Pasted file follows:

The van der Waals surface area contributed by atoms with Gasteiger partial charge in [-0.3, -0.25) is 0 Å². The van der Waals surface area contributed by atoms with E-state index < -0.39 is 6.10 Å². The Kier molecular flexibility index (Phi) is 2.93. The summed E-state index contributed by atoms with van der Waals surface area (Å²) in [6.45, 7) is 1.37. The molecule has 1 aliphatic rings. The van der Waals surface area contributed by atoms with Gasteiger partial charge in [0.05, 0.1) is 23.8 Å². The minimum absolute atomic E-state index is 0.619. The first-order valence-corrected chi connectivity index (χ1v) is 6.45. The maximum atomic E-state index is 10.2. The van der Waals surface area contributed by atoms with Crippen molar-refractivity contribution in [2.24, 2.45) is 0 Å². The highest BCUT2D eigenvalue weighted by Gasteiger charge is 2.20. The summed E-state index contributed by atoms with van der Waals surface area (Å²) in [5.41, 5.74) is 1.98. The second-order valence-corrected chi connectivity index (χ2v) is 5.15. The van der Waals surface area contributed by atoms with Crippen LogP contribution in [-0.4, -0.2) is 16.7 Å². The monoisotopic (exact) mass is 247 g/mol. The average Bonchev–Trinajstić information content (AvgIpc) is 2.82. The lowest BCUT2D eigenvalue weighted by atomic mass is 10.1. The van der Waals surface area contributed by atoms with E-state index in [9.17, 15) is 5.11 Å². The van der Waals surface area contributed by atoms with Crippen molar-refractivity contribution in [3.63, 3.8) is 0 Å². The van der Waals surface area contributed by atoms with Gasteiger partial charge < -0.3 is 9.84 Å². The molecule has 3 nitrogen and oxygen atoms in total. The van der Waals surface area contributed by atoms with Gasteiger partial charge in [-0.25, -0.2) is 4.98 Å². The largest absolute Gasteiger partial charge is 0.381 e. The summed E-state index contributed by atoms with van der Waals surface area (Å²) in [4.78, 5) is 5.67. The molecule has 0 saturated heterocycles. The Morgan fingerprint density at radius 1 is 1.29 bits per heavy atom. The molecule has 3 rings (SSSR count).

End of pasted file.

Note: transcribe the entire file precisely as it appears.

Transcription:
The van der Waals surface area contributed by atoms with Gasteiger partial charge in [-0.3, -0.25) is 0 Å². The van der Waals surface area contributed by atoms with E-state index < -0.39 is 6.10 Å². The Kier molecular flexibility index (Phi) is 2.93. The summed E-state index contributed by atoms with van der Waals surface area (Å²) in [6.45, 7) is 1.37. The molecule has 1 aliphatic rings. The van der Waals surface area contributed by atoms with Gasteiger partial charge in [0.05, 0.1) is 23.8 Å². The minimum absolute atomic E-state index is 0.619. The first-order valence-corrected chi connectivity index (χ1v) is 6.45. The maximum atomic E-state index is 10.2. The van der Waals surface area contributed by atoms with Crippen molar-refractivity contribution in [2.24, 2.45) is 0 Å². The highest BCUT2D eigenvalue weighted by Gasteiger charge is 2.20. The summed E-state index contributed by atoms with van der Waals surface area (Å²) in [5.41, 5.74) is 1.98. The second-order valence-corrected chi connectivity index (χ2v) is 5.15. The van der Waals surface area contributed by atoms with Crippen LogP contribution in [-0.4, -0.2) is 16.7 Å². The monoisotopic (exact) mass is 247 g/mol. The average Bonchev–Trinajstić information content (AvgIpc) is 2.82. The lowest BCUT2D eigenvalue weighted by atomic mass is 10.1. The van der Waals surface area contributed by atoms with E-state index in [9.17, 15) is 5.11 Å². The van der Waals surface area contributed by atoms with Crippen molar-refractivity contribution in [3.63, 3.8) is 0 Å². The van der Waals surface area contributed by atoms with Gasteiger partial charge < -0.3 is 9.84 Å². The molecule has 3 nitrogen and oxygen atoms in total. The van der Waals surface area contributed by atoms with Gasteiger partial charge in [-0.25, -0.2) is 4.98 Å². The largest absolute Gasteiger partial charge is 0.381 e. The summed E-state index contributed by atoms with van der Waals surface area (Å²) in [4.78, 5) is 5.67. The molecule has 0 saturated heterocycles. The Morgan fingerprint density at radius 1 is 1.29 bits per heavy atom. The molecule has 3 rings (SSSR count).